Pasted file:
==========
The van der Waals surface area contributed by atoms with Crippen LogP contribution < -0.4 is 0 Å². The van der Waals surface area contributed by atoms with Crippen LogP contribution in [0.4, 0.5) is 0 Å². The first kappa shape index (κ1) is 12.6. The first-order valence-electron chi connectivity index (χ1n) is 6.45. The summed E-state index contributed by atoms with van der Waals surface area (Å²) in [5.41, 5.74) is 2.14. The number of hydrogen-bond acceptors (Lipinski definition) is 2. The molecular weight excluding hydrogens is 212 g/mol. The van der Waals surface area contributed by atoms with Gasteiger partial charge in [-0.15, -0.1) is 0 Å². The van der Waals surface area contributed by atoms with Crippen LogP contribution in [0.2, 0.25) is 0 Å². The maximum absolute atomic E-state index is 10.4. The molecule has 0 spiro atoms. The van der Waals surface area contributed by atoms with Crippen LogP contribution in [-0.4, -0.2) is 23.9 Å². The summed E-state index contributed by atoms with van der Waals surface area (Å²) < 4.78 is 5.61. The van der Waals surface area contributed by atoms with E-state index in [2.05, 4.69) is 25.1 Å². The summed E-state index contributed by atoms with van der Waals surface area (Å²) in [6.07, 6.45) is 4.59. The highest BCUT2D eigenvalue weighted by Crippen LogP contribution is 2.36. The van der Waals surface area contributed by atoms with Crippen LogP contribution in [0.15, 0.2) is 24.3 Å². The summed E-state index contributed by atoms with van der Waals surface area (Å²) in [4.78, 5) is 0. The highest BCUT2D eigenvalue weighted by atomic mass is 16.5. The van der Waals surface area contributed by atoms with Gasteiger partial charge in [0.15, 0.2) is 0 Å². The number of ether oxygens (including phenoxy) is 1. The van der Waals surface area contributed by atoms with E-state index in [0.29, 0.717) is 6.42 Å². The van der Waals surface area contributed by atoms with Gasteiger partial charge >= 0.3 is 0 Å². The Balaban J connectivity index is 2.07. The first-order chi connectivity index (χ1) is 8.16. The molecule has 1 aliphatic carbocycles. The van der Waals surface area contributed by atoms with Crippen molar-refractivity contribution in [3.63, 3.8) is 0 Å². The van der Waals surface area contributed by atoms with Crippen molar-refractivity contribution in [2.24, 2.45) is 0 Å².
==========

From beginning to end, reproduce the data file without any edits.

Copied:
The van der Waals surface area contributed by atoms with Crippen LogP contribution < -0.4 is 0 Å². The van der Waals surface area contributed by atoms with Crippen LogP contribution in [0.4, 0.5) is 0 Å². The first kappa shape index (κ1) is 12.6. The first-order valence-electron chi connectivity index (χ1n) is 6.45. The summed E-state index contributed by atoms with van der Waals surface area (Å²) in [5.41, 5.74) is 2.14. The number of hydrogen-bond acceptors (Lipinski definition) is 2. The molecular weight excluding hydrogens is 212 g/mol. The van der Waals surface area contributed by atoms with Gasteiger partial charge in [-0.15, -0.1) is 0 Å². The van der Waals surface area contributed by atoms with Crippen LogP contribution in [0.2, 0.25) is 0 Å². The maximum absolute atomic E-state index is 10.4. The molecule has 0 spiro atoms. The van der Waals surface area contributed by atoms with Crippen LogP contribution in [-0.4, -0.2) is 23.9 Å². The summed E-state index contributed by atoms with van der Waals surface area (Å²) < 4.78 is 5.61. The van der Waals surface area contributed by atoms with E-state index in [2.05, 4.69) is 25.1 Å². The summed E-state index contributed by atoms with van der Waals surface area (Å²) in [6.07, 6.45) is 4.59. The highest BCUT2D eigenvalue weighted by Crippen LogP contribution is 2.36. The van der Waals surface area contributed by atoms with Crippen LogP contribution in [0.15, 0.2) is 24.3 Å². The summed E-state index contributed by atoms with van der Waals surface area (Å²) in [4.78, 5) is 0. The highest BCUT2D eigenvalue weighted by atomic mass is 16.5. The van der Waals surface area contributed by atoms with Gasteiger partial charge in [0.15, 0.2) is 0 Å². The number of ether oxygens (including phenoxy) is 1. The van der Waals surface area contributed by atoms with E-state index in [0.29, 0.717) is 6.42 Å². The van der Waals surface area contributed by atoms with Gasteiger partial charge >= 0.3 is 0 Å². The Balaban J connectivity index is 2.07. The first-order chi connectivity index (χ1) is 8.16. The molecule has 1 aliphatic carbocycles. The van der Waals surface area contributed by atoms with Crippen molar-refractivity contribution in [3.63, 3.8) is 0 Å². The van der Waals surface area contributed by atoms with Crippen molar-refractivity contribution in [2.24, 2.45) is 0 Å².